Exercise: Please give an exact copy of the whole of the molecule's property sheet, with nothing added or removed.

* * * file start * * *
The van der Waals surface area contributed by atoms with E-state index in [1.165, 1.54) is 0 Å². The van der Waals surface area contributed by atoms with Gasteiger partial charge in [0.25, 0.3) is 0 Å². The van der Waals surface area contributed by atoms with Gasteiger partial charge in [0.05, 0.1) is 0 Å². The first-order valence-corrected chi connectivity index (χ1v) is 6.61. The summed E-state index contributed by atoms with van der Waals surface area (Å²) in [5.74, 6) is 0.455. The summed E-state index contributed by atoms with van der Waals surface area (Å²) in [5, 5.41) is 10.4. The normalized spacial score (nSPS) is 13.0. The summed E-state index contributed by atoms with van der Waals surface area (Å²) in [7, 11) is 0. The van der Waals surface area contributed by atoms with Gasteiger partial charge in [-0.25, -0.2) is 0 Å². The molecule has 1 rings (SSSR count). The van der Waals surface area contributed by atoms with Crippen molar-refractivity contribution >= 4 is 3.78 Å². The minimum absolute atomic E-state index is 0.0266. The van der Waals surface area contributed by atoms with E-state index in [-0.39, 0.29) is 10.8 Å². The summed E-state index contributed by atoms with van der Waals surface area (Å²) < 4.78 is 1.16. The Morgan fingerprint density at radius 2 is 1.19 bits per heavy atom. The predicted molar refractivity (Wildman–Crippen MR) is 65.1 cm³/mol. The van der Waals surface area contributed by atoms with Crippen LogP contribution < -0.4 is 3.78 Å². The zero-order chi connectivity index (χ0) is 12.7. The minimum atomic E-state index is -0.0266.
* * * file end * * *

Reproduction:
The van der Waals surface area contributed by atoms with E-state index in [1.165, 1.54) is 0 Å². The van der Waals surface area contributed by atoms with Gasteiger partial charge in [0.25, 0.3) is 0 Å². The van der Waals surface area contributed by atoms with Gasteiger partial charge in [0.05, 0.1) is 0 Å². The first-order valence-corrected chi connectivity index (χ1v) is 6.61. The summed E-state index contributed by atoms with van der Waals surface area (Å²) in [5.74, 6) is 0.455. The summed E-state index contributed by atoms with van der Waals surface area (Å²) in [5, 5.41) is 10.4. The normalized spacial score (nSPS) is 13.0. The summed E-state index contributed by atoms with van der Waals surface area (Å²) in [7, 11) is 0. The van der Waals surface area contributed by atoms with Gasteiger partial charge in [-0.25, -0.2) is 0 Å². The molecule has 1 rings (SSSR count). The van der Waals surface area contributed by atoms with Crippen molar-refractivity contribution >= 4 is 3.78 Å². The minimum absolute atomic E-state index is 0.0266. The van der Waals surface area contributed by atoms with E-state index in [-0.39, 0.29) is 10.8 Å². The summed E-state index contributed by atoms with van der Waals surface area (Å²) < 4.78 is 1.16. The Morgan fingerprint density at radius 2 is 1.19 bits per heavy atom. The predicted molar refractivity (Wildman–Crippen MR) is 65.1 cm³/mol. The van der Waals surface area contributed by atoms with Crippen LogP contribution < -0.4 is 3.78 Å². The zero-order chi connectivity index (χ0) is 12.7. The minimum atomic E-state index is -0.0266.